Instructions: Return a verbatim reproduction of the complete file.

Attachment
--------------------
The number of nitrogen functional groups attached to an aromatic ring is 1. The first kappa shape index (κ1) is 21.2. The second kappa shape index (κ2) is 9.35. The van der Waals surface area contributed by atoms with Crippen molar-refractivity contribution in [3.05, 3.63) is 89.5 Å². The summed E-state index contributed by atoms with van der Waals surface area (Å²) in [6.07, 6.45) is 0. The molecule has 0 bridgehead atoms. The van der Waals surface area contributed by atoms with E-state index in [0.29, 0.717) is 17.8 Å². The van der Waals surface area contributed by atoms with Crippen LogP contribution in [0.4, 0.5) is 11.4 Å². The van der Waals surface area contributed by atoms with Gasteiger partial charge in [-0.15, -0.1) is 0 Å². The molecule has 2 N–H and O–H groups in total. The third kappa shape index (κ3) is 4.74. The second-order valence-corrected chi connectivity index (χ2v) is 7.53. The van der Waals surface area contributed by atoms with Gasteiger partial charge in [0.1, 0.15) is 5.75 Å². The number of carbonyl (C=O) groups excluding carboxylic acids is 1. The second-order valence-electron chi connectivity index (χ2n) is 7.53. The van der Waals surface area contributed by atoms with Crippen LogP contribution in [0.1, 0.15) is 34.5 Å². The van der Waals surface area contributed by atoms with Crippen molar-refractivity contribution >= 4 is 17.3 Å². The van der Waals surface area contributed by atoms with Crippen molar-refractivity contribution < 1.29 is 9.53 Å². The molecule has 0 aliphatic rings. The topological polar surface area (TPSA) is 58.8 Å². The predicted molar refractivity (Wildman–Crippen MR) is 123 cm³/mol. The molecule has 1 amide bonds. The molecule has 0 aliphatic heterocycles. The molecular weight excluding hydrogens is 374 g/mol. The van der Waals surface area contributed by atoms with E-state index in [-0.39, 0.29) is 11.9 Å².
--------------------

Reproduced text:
The number of nitrogen functional groups attached to an aromatic ring is 1. The first kappa shape index (κ1) is 21.2. The second kappa shape index (κ2) is 9.35. The van der Waals surface area contributed by atoms with Crippen molar-refractivity contribution in [3.05, 3.63) is 89.5 Å². The summed E-state index contributed by atoms with van der Waals surface area (Å²) in [6.07, 6.45) is 0. The molecule has 0 bridgehead atoms. The van der Waals surface area contributed by atoms with E-state index in [0.29, 0.717) is 17.8 Å². The van der Waals surface area contributed by atoms with Crippen LogP contribution in [0.4, 0.5) is 11.4 Å². The van der Waals surface area contributed by atoms with Gasteiger partial charge in [-0.15, -0.1) is 0 Å². The molecule has 2 N–H and O–H groups in total. The third kappa shape index (κ3) is 4.74. The second-order valence-corrected chi connectivity index (χ2v) is 7.53. The van der Waals surface area contributed by atoms with Gasteiger partial charge in [0.1, 0.15) is 5.75 Å². The number of carbonyl (C=O) groups excluding carboxylic acids is 1. The second-order valence-electron chi connectivity index (χ2n) is 7.53. The van der Waals surface area contributed by atoms with Crippen LogP contribution in [0.1, 0.15) is 34.5 Å². The van der Waals surface area contributed by atoms with Crippen molar-refractivity contribution >= 4 is 17.3 Å². The van der Waals surface area contributed by atoms with Crippen molar-refractivity contribution < 1.29 is 9.53 Å². The molecule has 0 aliphatic rings. The topological polar surface area (TPSA) is 58.8 Å². The predicted molar refractivity (Wildman–Crippen MR) is 123 cm³/mol. The molecule has 1 amide bonds. The molecule has 0 aliphatic heterocycles. The molecular weight excluding hydrogens is 374 g/mol. The van der Waals surface area contributed by atoms with E-state index in [-0.39, 0.29) is 11.9 Å².